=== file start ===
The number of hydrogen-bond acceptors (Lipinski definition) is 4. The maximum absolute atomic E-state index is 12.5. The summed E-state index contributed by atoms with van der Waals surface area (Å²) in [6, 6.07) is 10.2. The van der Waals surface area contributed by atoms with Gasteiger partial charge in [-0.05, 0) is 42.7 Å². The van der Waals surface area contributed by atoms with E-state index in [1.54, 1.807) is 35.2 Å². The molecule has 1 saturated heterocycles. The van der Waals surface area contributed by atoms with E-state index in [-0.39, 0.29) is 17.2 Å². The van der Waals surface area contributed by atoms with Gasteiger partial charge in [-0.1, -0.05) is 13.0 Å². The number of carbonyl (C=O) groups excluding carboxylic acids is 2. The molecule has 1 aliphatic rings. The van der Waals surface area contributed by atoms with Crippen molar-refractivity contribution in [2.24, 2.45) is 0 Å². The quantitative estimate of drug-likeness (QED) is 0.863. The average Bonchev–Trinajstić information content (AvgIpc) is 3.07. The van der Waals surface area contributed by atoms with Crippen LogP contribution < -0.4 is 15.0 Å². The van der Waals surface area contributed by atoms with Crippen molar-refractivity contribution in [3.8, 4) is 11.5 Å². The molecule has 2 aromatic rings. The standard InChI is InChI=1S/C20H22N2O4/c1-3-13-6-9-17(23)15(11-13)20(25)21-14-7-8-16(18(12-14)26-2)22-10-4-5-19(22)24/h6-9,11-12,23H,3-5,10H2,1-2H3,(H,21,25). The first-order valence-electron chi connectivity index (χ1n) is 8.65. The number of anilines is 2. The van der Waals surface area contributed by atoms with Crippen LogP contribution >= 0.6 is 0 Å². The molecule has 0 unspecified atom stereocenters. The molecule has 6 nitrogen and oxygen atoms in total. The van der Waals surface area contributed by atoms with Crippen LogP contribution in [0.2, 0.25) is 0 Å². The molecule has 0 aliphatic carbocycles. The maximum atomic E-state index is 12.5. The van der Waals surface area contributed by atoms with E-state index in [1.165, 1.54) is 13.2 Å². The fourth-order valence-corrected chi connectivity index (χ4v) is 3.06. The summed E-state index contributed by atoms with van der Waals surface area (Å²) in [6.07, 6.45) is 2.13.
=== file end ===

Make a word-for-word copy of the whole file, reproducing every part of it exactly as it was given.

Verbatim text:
The number of hydrogen-bond acceptors (Lipinski definition) is 4. The maximum absolute atomic E-state index is 12.5. The summed E-state index contributed by atoms with van der Waals surface area (Å²) in [6, 6.07) is 10.2. The van der Waals surface area contributed by atoms with Gasteiger partial charge in [-0.05, 0) is 42.7 Å². The van der Waals surface area contributed by atoms with E-state index in [1.54, 1.807) is 35.2 Å². The molecule has 1 saturated heterocycles. The van der Waals surface area contributed by atoms with E-state index in [-0.39, 0.29) is 17.2 Å². The van der Waals surface area contributed by atoms with Gasteiger partial charge in [-0.1, -0.05) is 13.0 Å². The number of carbonyl (C=O) groups excluding carboxylic acids is 2. The molecule has 1 aliphatic rings. The van der Waals surface area contributed by atoms with Crippen molar-refractivity contribution in [2.24, 2.45) is 0 Å². The quantitative estimate of drug-likeness (QED) is 0.863. The average Bonchev–Trinajstić information content (AvgIpc) is 3.07. The van der Waals surface area contributed by atoms with Crippen LogP contribution < -0.4 is 15.0 Å². The van der Waals surface area contributed by atoms with Crippen molar-refractivity contribution in [3.8, 4) is 11.5 Å². The molecule has 2 aromatic rings. The standard InChI is InChI=1S/C20H22N2O4/c1-3-13-6-9-17(23)15(11-13)20(25)21-14-7-8-16(18(12-14)26-2)22-10-4-5-19(22)24/h6-9,11-12,23H,3-5,10H2,1-2H3,(H,21,25). The first-order valence-electron chi connectivity index (χ1n) is 8.65. The number of anilines is 2. The van der Waals surface area contributed by atoms with Crippen LogP contribution >= 0.6 is 0 Å². The molecule has 0 unspecified atom stereocenters. The molecule has 6 nitrogen and oxygen atoms in total. The van der Waals surface area contributed by atoms with Crippen LogP contribution in [0.2, 0.25) is 0 Å². The molecule has 0 aliphatic carbocycles. The maximum atomic E-state index is 12.5. The van der Waals surface area contributed by atoms with E-state index in [1.165, 1.54) is 13.2 Å². The fourth-order valence-corrected chi connectivity index (χ4v) is 3.06. The summed E-state index contributed by atoms with van der Waals surface area (Å²) in [6.07, 6.45) is 2.13.